Sunday, June 1, 2008

On the eradication of software defects

I loved Andy Glover's hip comparison of mousetraps to testing tools and mice to defects.

I live in a country that had no mammals, other than a few bats, and no software defects, until man arrived around 1000 years ago. The introduced mammals have had a devastating effect on the native biodiversity. A desire to protect the remaining species has led New Zealand to be world-renowned in the removal of introduced species. I wish I could say the same for software defects.

K.P. Brown and G.H. Sherley, in their paper describing the eradication of possums on Kapiti Island, show the following success rates for different phases of the trapping programme.

The first phase, Commercial Trapping, resulted in a 24% success rate of trapping possums. Once trapping stopped being a commercial proposition, 4 trappers were paid to set up to 1500 traps per night and had a success rate of 0.7%. The final Eradication phase introduced dog teams in addition to the trapping program. At this stage, the trapping success rate was down to 0.007%, and dogs caught the remaining 32 trap-shy possums.

I suspect that similar success rates would be encountered in finding software defects. A good unit testing program, at a cost of 3-4 lines of test code for each line of code under test, might yield a success rate similar to Commercial Trapping. Some of the remaining bugs would be detected in intensive system testing. Many escape undetected into production.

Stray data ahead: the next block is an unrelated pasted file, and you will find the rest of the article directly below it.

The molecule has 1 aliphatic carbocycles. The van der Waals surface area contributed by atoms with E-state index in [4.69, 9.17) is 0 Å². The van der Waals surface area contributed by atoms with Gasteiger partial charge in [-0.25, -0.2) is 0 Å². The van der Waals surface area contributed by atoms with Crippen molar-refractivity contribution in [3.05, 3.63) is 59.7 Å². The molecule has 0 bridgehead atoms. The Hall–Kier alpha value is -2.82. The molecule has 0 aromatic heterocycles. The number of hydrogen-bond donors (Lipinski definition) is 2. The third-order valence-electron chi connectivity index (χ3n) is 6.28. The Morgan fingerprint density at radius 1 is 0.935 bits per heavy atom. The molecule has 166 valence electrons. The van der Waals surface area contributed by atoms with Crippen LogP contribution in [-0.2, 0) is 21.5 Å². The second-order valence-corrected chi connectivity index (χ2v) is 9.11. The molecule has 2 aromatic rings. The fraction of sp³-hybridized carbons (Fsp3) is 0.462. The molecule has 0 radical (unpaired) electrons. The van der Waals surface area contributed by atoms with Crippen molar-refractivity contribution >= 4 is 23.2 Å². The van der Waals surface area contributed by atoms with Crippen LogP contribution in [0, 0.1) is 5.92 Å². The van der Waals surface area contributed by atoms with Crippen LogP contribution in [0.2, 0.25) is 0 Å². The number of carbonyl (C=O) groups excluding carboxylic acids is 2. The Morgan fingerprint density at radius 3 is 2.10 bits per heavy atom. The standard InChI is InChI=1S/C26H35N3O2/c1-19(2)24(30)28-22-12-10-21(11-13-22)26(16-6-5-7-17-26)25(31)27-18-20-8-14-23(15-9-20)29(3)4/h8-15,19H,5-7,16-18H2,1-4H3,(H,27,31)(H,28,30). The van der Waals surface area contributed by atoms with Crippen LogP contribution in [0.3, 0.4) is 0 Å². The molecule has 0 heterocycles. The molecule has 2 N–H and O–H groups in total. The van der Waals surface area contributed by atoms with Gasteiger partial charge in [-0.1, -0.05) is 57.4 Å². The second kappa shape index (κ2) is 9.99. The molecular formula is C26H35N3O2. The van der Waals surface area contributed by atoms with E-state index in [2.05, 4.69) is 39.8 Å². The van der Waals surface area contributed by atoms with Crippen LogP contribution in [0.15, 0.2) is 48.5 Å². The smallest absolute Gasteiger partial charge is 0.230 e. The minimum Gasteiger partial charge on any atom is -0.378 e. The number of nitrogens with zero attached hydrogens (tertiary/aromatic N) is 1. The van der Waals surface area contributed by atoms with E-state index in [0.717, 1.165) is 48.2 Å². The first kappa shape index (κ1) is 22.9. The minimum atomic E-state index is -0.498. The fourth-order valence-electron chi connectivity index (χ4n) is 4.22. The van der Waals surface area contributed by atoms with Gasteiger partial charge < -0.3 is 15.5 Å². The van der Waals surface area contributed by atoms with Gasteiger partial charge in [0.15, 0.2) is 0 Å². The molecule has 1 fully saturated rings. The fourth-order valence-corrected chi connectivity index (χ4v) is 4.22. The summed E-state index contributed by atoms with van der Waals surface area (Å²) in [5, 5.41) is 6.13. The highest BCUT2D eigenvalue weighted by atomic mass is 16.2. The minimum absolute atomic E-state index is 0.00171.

Most development shops don't even make it through the Commercial Trapping phase.

The true cost of the $1 mouse trap is in the time, and cheese, taken to set it.

Agitar changed the equation. At the press of a button, Agitator would set the traps for me hundreds if not thousands of times. This would drive my unit testing past the Commercial Trapping into Intensive Control territory. With a bit more tuning, I could even start dreaming of bug eradication.

My hat goes off to those hardy souls who rid Kapiti Island of possums (and mice, rats, stoats etc.) and to the folks at Agitar who wanted to make it easier for us to eradicate those damn electronic vermin.

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